Governor Baker Releases Eighth Budget Recommendation

January 26, 2022

Today, Governor Charlie Baker released his Fiscal Year 2023 (FY2023) budget recommendations.  This is the unofficial start of “budget season” in Massachusetts that will culminate with a legislative conference committee agreeing on a budget bill sometime around late June or early July.

The release of the $48.5 billion Governor’s budget comes at a time when the state is bringing record amounts of revenue.  FY2021 ended with a multi-billion dollar surplus.  The current fiscal year, FY2022, is continuing to see monthly revenue receipts exceed monthly estimated amounts.  And the Governor’s FY2023 budget recommendations are based on an expected 2.7% growth in revenues.  In addition, the state received significant funding from the federal government and has not yet allocated all of these funds.

Some specific proposals included in the governor’s FY2023 budget recommendations include:

  • A $749 million deposit into the Commonwealth’s Stabilization Fund, which will bring the Fund’s balance to $6.64 billion at the end of FY2023 with the addition of projected FY2022 transfers.

  • Establishing a “Cybersecurity and Resiliency Trust Fund”, which allocates $20 million for end-user devices to ensure that the state is in compliance with security and resiliency directives.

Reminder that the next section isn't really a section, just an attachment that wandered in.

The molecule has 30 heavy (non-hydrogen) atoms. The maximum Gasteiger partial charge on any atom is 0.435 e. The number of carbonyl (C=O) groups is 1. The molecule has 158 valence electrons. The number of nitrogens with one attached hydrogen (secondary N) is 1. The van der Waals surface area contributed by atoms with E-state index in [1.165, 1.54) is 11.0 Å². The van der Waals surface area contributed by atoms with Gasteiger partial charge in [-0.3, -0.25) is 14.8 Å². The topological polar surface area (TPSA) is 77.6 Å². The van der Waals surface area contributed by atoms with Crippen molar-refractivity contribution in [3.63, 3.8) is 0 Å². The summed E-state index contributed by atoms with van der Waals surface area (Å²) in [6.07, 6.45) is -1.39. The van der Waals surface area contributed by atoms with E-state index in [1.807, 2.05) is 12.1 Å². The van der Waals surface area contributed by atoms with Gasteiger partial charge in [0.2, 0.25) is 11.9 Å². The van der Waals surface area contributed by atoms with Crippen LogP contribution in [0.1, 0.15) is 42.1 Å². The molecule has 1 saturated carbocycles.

• The governor’s budget proposal includes several tax-related sections, which include:

               -  Remittance of sales tax on a daily basis for third-party processors (like credit card companies)

               -  Clarification of the eligibility of the state’s research tax credit

               -  Establishes that the purchase of a license to access remotely hosted computer software is a taxable transfer of tangible personal property

In addition, the Governor will file companion legislation to try to implement some of the other priorities he announced at his State of the Commonwealth Address, including $700 million in tax relief for the Commonwealth’s low-income workers and their families by way of increasing the rental deduction cap, increasing the Massachusetts AGI thresholds for single and joint filers and heads of households, doubling the estate tax threshold, and aligning the Commonwealth’s capital gains tax rate with most other states in the United States.

As mentioned previously, the Governor’s budget recommendations are the first step in a months-long process.  There will be public hearings conducted by the Legislature to review the Governor’s proposals, and the House will draft its budget proposal in early April.  The Senate will release and debate its budget proposal in May.  And, typically, the budget conference committee reviews the differences between the House and Senate budget in order to come up with a final budget that should be signed into law by the start of the new fiscal year on July 1

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National Law Review, Volume XII, Number 26
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